हिन्दीಕನ್ನಡമലയാളംதமிழ்తెలుగు

Caribbean carnival ends with celebration

Published: Monday, April 30, 2007, 23:53 [IST]
 
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Bridgetown, Barbados:As a triumphant Ricky Ponting lifted the World Cup, 300 steel bands played in unison signaling the end of the two-month long Caribbean cricket carnival.

Celebrations triggered off soon as the world bade farewell to the mega event which has been rather dull in many ways. As soon as the match ended, about 300 youngsters from Barbados formed a human AIDS Ribbon, continuing the battle against AIDS, which has been a highlight of this particular Cricket World Cup.

Supporting the effort was a 37-member band of musicians from Barbados featuring well-known Barbadian music producer, Nicholas Brancker who provided the true Caribbean entertainment from the Hewitt and Inniss stand. The band also featured country's top music and the distinct sound of the Barbadian tuk band.

To support the United Against AIDS and live up campaign, a 48 sec clip was also screened from UK pop star Elton John during the official post match presentation, jointly supported by the ICC, UNAIDS, UNICEF and the Caribbean Broadcast Media Partnership on HIV/AIDS.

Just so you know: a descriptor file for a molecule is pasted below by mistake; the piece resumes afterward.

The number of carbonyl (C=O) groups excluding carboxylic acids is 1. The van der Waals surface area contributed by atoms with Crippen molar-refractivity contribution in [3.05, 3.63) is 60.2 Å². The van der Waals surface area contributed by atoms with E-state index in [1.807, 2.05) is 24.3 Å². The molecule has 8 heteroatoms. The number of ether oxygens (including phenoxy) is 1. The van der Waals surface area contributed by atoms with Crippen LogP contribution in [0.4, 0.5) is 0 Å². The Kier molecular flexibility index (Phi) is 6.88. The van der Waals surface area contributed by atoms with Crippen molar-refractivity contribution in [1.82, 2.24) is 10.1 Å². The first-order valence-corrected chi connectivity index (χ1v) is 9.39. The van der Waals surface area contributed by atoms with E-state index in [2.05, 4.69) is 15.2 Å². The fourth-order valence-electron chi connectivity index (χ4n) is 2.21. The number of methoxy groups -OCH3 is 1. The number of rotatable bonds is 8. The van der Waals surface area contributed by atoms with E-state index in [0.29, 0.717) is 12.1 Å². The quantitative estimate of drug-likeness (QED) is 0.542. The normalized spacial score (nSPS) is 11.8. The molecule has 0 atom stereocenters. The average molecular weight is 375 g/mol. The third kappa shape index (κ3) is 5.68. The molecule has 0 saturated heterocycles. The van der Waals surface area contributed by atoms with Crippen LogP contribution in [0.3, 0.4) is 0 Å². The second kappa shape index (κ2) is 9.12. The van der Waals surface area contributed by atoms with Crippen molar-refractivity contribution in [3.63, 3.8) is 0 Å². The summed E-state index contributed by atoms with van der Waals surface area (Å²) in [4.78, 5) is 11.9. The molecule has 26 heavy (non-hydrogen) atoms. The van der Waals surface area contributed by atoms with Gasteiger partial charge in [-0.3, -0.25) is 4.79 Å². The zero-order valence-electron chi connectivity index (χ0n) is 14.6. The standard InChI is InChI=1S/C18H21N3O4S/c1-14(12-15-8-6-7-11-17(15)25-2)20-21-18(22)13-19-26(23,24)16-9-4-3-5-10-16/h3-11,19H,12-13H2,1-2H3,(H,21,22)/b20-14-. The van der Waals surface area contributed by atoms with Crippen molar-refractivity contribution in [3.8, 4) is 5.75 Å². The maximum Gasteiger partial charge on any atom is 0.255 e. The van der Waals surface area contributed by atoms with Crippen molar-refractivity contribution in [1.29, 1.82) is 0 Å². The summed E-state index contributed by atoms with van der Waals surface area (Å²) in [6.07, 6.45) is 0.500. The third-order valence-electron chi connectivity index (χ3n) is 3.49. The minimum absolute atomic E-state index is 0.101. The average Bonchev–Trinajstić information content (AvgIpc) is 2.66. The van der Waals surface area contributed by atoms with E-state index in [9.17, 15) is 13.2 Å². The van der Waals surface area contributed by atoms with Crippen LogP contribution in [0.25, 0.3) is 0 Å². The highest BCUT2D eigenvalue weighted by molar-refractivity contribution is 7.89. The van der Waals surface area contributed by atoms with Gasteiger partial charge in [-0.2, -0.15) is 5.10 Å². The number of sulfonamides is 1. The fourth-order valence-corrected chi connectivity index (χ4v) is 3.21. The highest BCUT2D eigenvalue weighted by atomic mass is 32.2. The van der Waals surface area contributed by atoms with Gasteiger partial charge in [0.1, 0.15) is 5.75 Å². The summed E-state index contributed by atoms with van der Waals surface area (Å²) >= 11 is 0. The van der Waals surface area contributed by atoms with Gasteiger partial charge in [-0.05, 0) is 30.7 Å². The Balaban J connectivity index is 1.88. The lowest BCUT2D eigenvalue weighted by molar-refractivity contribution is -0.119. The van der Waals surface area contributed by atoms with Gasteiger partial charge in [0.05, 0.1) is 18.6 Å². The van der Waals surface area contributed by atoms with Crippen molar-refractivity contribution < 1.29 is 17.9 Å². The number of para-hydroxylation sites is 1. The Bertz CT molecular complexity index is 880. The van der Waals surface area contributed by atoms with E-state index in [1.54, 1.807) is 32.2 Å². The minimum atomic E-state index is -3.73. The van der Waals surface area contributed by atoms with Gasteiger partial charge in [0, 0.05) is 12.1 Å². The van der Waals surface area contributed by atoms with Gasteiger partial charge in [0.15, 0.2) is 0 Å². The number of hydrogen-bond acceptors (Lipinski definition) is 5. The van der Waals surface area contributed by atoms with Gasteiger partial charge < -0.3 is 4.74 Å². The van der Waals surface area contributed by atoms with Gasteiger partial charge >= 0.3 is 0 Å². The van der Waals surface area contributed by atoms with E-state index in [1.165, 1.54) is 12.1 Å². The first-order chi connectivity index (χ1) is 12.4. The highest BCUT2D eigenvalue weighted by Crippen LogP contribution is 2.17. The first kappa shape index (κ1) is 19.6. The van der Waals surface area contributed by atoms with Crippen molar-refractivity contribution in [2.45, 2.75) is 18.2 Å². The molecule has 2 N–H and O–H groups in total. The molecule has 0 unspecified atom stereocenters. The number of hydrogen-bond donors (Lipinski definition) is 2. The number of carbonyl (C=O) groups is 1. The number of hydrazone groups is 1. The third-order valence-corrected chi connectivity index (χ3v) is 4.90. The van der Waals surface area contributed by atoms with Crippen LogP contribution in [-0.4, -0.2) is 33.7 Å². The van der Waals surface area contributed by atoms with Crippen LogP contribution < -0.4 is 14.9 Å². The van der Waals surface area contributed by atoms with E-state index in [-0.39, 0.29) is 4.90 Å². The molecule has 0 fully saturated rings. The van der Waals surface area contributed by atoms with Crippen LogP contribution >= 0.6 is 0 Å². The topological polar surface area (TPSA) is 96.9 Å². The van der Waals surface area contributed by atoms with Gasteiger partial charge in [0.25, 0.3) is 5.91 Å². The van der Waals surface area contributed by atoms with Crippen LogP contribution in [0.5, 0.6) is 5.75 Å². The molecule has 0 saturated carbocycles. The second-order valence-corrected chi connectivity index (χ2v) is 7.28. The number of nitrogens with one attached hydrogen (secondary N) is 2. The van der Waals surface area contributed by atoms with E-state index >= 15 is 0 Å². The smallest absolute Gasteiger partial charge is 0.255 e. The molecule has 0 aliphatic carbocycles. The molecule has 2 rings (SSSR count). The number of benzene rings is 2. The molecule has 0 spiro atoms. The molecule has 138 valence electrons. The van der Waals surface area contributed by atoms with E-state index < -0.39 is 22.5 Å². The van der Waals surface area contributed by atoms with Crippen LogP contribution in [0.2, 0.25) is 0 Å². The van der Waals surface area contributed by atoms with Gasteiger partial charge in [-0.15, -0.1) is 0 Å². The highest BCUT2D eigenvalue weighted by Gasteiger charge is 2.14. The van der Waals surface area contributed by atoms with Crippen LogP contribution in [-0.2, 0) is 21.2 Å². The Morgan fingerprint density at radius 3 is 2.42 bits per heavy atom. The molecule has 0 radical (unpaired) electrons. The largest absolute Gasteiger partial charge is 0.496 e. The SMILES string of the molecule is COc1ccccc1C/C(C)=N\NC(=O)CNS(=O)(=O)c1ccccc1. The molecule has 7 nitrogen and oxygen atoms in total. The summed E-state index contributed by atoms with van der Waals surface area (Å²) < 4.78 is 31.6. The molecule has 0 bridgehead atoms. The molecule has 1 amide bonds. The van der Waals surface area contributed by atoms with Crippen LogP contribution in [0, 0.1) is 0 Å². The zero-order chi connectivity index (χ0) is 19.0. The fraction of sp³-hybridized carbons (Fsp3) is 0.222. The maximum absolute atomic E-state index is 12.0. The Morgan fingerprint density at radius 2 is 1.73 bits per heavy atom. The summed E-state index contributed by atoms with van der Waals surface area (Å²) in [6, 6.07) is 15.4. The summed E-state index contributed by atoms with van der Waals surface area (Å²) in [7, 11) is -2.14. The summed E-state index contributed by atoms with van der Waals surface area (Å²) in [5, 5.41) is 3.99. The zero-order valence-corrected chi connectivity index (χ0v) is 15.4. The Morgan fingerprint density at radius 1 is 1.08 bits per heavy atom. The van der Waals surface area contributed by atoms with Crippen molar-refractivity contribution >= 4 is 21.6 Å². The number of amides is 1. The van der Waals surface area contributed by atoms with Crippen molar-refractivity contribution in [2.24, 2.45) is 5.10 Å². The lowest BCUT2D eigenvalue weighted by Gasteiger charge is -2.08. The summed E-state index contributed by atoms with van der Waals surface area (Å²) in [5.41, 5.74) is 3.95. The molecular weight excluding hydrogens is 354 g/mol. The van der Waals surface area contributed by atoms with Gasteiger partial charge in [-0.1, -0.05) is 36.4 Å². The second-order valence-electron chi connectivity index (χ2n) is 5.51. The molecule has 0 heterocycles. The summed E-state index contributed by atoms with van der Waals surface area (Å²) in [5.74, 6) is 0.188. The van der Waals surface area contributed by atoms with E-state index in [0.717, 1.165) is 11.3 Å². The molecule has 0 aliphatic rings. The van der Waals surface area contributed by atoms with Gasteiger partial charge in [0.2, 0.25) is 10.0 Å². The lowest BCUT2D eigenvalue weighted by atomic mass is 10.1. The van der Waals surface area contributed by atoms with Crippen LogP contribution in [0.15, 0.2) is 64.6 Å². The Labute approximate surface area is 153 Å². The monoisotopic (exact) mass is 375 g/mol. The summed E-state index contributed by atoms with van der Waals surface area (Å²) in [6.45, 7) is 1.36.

The beautiful spectacle began with a special five-minute presentation entitled ''Cricket Nation : Celebration'' that marked the celebration of the winning team. The short presentation has been described by the Artistic Director Peter Minshall as ''the personification of the champagne cork popping as the victory celebration begins.'' But there was more in store. As the Pan-Caribbean steel orchestra took over the centerfield, a large orchestra of around 600 steel drums and 300 concert musicians drawn from across the Caribbean islands assembled there and started churning out Lord Kitchener's classic "Pan In a Minor".

They were equally supported in dance by stilt walkers and "party people" who ran onstage all dressed in white with large silver bandanas, flanked by hundreds of bele dancers clad in beautiful white frilly skirts and tops.

As the revellers and dancers surrounded the pans, some gigantic puppets also in white, strut out onto the field and encircled the pans at different points, dancing and playing to the audience. These puppets were the handiwork of well-known Caribbean designer, Peter Minshal, who had produced the Olympic Opening ceremonies in Barcelona, Atlanta and Salt Lake City.

The full cast of this grand finale totals just under 1000 performers. While the performers were on stage, the audience waved 20,000 silver bandanas which were distributed in advance and the World bid adieu to the Caribbean and the World Cup amidst spectacular fire works display.

UNI

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